8. They have shot thousands of shots and have never seen shots that needed throwing away just because of the UV filter.
  9. Some people keep losing their lens caps in the heat of shooting and when they chuck the lens back into the bag, capless, hoodless, there is the risk of abrasion of the front element by fretting with other gear in the bag. The UV filter sacrifices itself instead of the lens front element. Easy way to burn money as the filters need replacing sooner or later. Hey, it's your money.

Why some people won't use them

  1. They like "bare". Really.
  2. They want purity. Putting little bits of glass in front of their lens just gives them the irrits.
  3. They believe that they won't always be alert - I mean, here are you are shooting away, in the heat of the moment, will you suddenly pause and ask yourself - "I wonder whether there is a light veiling right now". These people would rather not take the risk.
  4. They don't live in the desert, near the sea, live in a factory and don't have little ones - IF they venture into these environs THEN they will fit a filter.
  5. They're into resolution numbers, lab tests and really, they can see / measure the degradation, no matter how slight.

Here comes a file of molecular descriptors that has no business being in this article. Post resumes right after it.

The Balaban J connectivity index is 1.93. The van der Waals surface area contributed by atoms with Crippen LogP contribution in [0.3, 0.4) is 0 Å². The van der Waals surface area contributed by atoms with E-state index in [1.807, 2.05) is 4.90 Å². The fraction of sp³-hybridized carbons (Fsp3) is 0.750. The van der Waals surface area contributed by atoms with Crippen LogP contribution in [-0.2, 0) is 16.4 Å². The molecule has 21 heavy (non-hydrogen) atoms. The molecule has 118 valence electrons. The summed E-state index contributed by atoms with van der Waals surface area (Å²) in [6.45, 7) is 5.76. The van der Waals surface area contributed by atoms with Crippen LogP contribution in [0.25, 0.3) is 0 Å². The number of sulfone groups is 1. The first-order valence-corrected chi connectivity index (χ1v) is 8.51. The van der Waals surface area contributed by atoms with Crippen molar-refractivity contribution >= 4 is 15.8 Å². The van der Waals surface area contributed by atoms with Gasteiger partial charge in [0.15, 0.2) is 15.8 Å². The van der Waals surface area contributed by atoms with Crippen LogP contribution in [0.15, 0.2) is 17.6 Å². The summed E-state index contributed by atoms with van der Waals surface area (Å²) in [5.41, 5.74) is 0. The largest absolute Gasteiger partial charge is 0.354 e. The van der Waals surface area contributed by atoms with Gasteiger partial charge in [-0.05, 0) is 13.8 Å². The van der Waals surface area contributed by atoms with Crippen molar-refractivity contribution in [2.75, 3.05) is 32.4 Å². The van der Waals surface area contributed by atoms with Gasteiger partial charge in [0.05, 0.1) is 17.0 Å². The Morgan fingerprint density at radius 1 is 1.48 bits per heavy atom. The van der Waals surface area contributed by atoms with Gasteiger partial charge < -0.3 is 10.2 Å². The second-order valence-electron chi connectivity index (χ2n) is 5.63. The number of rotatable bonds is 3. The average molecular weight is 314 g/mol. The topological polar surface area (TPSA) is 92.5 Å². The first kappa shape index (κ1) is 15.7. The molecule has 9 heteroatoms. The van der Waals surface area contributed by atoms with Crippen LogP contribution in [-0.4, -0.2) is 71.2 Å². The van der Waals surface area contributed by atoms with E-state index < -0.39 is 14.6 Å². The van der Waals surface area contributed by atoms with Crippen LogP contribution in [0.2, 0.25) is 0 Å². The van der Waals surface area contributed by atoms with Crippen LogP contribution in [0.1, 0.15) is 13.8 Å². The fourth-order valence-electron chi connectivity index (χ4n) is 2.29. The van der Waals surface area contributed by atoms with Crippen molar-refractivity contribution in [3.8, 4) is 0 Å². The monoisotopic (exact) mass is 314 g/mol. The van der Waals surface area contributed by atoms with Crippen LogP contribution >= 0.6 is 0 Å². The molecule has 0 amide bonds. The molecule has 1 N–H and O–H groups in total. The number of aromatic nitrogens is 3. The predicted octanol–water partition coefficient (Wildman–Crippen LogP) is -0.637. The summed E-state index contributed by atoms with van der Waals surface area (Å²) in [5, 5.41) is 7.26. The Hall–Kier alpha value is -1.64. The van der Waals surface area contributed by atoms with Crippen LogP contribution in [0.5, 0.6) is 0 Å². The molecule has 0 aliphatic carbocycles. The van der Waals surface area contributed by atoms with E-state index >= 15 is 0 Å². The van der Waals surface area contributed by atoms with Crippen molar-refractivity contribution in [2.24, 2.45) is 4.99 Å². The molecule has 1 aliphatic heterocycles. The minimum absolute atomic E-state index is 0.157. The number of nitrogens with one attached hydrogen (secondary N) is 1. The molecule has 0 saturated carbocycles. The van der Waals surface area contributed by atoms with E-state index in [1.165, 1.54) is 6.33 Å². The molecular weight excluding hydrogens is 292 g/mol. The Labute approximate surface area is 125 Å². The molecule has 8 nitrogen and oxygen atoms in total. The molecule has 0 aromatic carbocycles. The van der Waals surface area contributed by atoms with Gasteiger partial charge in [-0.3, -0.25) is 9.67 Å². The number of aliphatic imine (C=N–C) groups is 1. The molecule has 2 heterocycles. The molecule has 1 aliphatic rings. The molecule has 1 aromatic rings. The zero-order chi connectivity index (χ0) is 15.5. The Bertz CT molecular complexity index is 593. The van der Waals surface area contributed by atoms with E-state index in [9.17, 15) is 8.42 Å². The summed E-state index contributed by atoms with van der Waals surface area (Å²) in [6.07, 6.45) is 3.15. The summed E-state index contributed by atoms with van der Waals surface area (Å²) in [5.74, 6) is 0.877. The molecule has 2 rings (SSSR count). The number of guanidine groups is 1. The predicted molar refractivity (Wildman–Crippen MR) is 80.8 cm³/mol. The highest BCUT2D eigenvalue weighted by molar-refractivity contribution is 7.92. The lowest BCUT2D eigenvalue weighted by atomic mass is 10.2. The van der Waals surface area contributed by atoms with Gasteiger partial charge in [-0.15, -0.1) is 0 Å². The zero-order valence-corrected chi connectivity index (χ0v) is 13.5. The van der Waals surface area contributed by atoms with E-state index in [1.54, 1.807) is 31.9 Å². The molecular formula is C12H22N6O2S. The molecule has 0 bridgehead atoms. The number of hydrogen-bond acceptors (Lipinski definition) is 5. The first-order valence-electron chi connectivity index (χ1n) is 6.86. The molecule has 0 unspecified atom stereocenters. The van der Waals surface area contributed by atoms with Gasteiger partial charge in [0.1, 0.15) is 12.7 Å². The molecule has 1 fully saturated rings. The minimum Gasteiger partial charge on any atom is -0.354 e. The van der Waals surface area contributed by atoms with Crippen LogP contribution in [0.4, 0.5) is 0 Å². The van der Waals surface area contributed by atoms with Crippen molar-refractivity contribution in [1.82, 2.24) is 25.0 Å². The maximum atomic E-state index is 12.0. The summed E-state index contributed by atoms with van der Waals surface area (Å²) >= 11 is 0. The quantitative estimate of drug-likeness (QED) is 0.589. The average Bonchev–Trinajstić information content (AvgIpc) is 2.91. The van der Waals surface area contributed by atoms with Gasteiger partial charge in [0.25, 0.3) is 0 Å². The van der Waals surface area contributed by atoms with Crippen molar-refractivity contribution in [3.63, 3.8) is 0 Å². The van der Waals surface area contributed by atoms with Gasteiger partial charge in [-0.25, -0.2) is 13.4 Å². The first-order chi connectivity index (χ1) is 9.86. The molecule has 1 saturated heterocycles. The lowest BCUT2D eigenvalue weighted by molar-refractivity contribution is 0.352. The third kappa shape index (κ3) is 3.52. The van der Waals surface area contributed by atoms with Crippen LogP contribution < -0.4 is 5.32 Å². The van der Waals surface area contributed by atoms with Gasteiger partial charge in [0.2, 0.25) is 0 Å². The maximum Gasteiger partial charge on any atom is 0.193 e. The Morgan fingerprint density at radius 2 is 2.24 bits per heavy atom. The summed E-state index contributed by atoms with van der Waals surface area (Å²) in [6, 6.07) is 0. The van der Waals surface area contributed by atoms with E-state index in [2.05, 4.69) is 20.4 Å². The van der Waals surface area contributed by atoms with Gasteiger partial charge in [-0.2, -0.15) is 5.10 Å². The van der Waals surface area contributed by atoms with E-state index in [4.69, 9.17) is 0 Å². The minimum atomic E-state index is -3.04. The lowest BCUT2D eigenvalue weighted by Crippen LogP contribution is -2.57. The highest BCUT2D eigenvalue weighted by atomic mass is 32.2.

6. They don't feel they are that clumsy. If they do have moments of clumsy, they would rather use a lens hood.
  7. They actually fit their lens hood the right way round.
  8. They've seen evidence or experienced evidence of shards of broken filters cut into the front lens element coatings.
  9. Their lens isn't that expensive but has a large filter diameter. A premium priced UV filter of that diameter could cost another lens or part of a lens.
  10. Their lens is pregnant and has no filter ring or won't take a filter.
  11. They have seen examples where the AF worked badly and shots were degraded because someone fitted an el cheapo UV filter.

Ok, I get it but I still want to buy a filter. Which one? Is A better than B?

  1. Have a look at lenstip.com - http://www.lenstip.com/113.1-article-UV_filters_test.html

Further links

Navigate tp:

Recent discussion threads on UV Filter

Recent discussion threads on UV Filters

Ananda's Compilation of Tips

Ananda's Photoblog

The views and opinions expressed in this article are those of the author and do not necessarily reflect the views and opinions held by dpreview.com or any affiliated companies.

Comments

Total comments: 8
tingkr
By tingkr (5 days ago)

I am confused. I looked at the lenstip.com article cited at the end of this article. A direct quote from that article is:

"Although the human eye isn’t able to observe the photons of this kind of energy [ultraviolet radiation]; the CCD/CMOS detector or light sensitive film can actually register them."